At Sea 1813

Boarding of the Chesapeake

Boarding of the Chesapeake (1916)

Shannon - Chesapeake

Over the course of 1813, the British navy under the direction of Admiral Sir John Borlase Warren extended its blockade of American ports up the coast, stopping just short of New England. The blockade interrupted but did not shut down U.S. commercial and military traffic completely. The Royal Navy never devoted enough ships to accomplish that end, and what ships did enforce the blockade endured hard use and had to return to England for any major repairs.

Early in 1813, United States Secretary of the Navy William Jones ordered American ships to patrol the Atlantic individually in an effort to interfere with British commercial traffic. He did not forbid military engagement with the British navy, but the intention was clearly to avoid major sea battles that could devastate the smaller American navy. Similarly, the British were meant to focus on the blockade, not battles. And yet, navies exist to fight and the British gained their first major victory at sea in the war in a battle that by some measures never should have happened.

In the early summer of 1813, Captain Philip Broke of the H. M. Ship Shannon sent away the rest of his squadron in hopes of luring out to sea the U.S. Frigate Chesapeake, newly refitted and under the command of Captain James Lawrence. The two ships met on June 1 somewhere south of Cape Cod and exchanged several broadsides. Captain Broke was unusual in the British Navy for his diligent focus on gunnery and his crew’s training paid off in the fight with Lawrence’s less experienced officers who had served together on the Chesapeake only a few weeks. British marines and sailors boarded the Chesapeake and very bloody hand-to-hand combat left Captain Lawrence dying and his ship in British hands. Despite his loss in battle, Lawrence became idolized as a hero, forever associated with the apocryphal last words: “Don’t give up the ship.”

Related Items

1813 Mar. 26

“Not a mere paper blockade”

Letter from Lord Melville to Admiral John Borlease Warren. March 26, 1813

As commander of the British navy along the North American coast, Warren was never had enough ships or men to execute the orders given him. This letter shows the challenges presented him: “You will receive by the present opportunity an order for blockading all the principal ports in the United States to the southward of Rhode Island & including the Mississippi, and we calculated that your force is amply sufficient to enable you to execute this service effectively. We do not intend this as a mere paper blockade, but as a complete stop to all trade & intercourse by sea with these Ports…”

Death of James Lawrence

The Death of Lawrence

The Death of Capt. James Lawrence on board the Chesapeake June 1st. 1813. 1814.

Dating from 1814, this print idealizes the death of Captain James Lawrence. His alleged last words fly on a banner above the scence: "Don't give up the ship." Members of his crew gather around, though the battle continues. Lawrence was mortally wounded in the battle, but he did not die until three days later. His crew was forced to surrender well before his death.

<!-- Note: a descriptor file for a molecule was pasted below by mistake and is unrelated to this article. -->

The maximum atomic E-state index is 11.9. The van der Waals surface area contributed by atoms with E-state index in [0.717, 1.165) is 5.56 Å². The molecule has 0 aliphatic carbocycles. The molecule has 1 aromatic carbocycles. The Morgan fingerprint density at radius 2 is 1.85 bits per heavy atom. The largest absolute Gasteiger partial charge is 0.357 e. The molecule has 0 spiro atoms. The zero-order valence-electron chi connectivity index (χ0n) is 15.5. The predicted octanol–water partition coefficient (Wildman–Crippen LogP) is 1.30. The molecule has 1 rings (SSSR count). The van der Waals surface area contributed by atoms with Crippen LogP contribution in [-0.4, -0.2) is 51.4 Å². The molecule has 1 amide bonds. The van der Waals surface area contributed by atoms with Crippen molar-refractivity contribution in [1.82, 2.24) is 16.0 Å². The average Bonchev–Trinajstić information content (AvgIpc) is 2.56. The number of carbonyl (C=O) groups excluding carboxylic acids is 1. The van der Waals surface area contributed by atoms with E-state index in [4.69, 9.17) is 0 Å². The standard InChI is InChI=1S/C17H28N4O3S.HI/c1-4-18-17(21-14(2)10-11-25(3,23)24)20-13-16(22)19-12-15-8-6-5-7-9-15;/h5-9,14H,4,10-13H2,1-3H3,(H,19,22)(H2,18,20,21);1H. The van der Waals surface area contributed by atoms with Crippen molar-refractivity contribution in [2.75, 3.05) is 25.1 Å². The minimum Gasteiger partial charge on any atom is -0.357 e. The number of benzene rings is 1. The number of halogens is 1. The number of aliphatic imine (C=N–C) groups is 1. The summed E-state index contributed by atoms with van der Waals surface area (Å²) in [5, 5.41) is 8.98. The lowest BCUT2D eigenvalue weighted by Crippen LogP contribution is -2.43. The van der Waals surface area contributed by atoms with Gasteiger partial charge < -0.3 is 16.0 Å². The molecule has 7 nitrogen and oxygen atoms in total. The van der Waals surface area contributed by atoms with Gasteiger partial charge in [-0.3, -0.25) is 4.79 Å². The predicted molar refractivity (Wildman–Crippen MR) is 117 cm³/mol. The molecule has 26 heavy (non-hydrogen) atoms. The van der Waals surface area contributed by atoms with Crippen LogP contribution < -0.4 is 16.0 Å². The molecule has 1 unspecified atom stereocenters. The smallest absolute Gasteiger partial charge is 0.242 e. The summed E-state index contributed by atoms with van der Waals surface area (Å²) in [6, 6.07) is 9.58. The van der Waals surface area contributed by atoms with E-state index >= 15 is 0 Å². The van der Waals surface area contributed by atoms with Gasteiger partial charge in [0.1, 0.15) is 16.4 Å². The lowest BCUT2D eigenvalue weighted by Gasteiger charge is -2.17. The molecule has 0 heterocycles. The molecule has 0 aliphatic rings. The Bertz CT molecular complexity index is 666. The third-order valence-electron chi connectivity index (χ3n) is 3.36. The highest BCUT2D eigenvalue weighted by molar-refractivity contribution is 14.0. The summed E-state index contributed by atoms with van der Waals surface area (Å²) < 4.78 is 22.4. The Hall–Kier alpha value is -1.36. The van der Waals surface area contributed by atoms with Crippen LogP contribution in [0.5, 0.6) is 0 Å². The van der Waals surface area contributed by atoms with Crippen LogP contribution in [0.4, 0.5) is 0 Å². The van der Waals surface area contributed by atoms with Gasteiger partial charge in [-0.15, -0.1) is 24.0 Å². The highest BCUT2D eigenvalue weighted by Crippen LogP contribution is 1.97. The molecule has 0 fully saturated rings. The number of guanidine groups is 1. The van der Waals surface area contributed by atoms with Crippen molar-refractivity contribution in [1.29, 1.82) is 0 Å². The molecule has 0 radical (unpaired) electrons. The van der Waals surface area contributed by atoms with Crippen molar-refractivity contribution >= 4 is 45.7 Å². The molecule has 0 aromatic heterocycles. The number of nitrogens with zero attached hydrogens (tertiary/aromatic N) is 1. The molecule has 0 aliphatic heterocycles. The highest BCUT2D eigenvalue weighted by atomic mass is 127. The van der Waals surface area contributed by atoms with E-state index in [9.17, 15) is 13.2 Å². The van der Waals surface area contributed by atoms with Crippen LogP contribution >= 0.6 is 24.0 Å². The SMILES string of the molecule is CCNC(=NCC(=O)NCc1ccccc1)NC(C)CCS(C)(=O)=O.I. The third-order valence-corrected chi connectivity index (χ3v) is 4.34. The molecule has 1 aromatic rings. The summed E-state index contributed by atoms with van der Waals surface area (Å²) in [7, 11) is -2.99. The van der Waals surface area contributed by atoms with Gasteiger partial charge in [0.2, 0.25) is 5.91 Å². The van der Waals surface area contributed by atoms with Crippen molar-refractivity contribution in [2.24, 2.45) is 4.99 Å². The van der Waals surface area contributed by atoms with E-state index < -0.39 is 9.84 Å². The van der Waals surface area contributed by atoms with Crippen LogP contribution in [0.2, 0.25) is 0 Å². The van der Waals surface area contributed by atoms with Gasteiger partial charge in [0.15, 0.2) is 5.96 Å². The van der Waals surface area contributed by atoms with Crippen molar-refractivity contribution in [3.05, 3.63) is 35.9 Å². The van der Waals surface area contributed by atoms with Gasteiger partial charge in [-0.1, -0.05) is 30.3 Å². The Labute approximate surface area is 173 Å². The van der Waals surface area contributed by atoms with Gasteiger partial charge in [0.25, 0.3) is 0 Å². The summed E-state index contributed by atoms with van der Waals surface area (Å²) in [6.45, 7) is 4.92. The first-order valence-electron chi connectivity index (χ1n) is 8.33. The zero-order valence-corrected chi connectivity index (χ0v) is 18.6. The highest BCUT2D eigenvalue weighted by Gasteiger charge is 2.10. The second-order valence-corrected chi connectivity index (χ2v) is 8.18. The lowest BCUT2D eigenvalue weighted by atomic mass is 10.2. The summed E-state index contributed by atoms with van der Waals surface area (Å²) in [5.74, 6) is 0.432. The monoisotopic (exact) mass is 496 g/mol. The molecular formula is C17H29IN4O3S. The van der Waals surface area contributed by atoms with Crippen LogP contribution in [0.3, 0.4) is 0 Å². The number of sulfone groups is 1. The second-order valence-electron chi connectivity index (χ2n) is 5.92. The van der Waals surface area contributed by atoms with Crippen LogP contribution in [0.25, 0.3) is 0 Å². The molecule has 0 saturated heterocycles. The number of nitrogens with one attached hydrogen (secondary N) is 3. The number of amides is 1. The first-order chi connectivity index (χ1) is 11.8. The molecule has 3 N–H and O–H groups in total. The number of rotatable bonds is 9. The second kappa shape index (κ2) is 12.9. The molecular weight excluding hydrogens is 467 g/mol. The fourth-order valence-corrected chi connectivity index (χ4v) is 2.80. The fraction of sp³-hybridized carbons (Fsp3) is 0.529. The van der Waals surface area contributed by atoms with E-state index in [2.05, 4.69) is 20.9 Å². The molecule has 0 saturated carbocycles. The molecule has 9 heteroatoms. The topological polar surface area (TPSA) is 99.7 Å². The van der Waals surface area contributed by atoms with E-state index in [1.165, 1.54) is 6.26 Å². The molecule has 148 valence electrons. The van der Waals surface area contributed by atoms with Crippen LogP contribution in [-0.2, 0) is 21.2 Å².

Biography of James Lawrence, esq., late a captain in the navy of the United States: together with a collection of the most interesting papers, relative to the action between the Chesapeake and Shannon, and the death of Captain Lawrence, &c., &c.

Biography of Lawrence

Biography of James Lawrence, esq., late a captain in the navy of the United States: together with a collection of the most interesting papers, relative to the action between the Chesapeake and Shannon, and the death of Captain Lawrence, &c., &c. New-Brunswick, N.J.: Printed and published by L. Deare, at Washington's head, 1813.

Published in 1813, less than three months after Lawrence’s death, this compilation of articles and testimonies was no doubt rushed to press to both satisfy public hunger for information about this war hero and to take economic advantage of that interest. The compiler wrote of a more lofty purpose in the preface: “The life and character of Lawrence as herein after described, and the respect shown to his memory, will, it is hoped, tend to excite the young sons of honour in our country to deeds of glory and renown. The example of the American hero no less illustrious for his country and fatal to himself, than that of Leonidas at Thermopylae, or of Nelson at Trafalgar…” (page 8, image 14).

Shannon and Chesapeak.

"Shannon and Chesapeak" in verse

Shannon and Chesapeak. London: E. Hodge's (from the late J. Pitts) wholesale toy & marble warehouse, St. Seven Dials, between 1830 and 1853.

A British broadside celebrating the victory of the Shannon in verse. It ends:  “But brave Captain Broke though wounded and weak / He survives to again ply his cannon. / And his name from the shores of the wide chesapeak / Shall resound to the banks of the Shannon.”

1812 Oct. 28-1819 June 14

A Visit to the Captured Chesapeake

Journal of R. Saumarez. Entry dated August 19, 1814.

Lieutenant R. [?] Saumarez served on a British ship enforcing the blockade of Boston and the Penobscot Bay area. He wrote in his journal of a visit to the Chesapeake, docked in Halifax, more than a year after its capture: “I went on board the Chesapeake. She is nearly as large as us and carried her guns much higher out of the water.” His comments continued with more observations on the ship’s guns and their placement (image 178).

Boxing match

George III and Madison in the ring

A Boxing Match, or Another Bloody Nose for John Bull. William Charles, 1813.

Charles published this fanciful print in the wake of one of the few U.S. naval victories in 1813. On September 5, 1813, the U.S.S. Enterprise encountered the H.M.S. Boxer off the coast of Maine. A brief but intense battle resulted in the death of the captains of both ships and the destruction of the Boxer.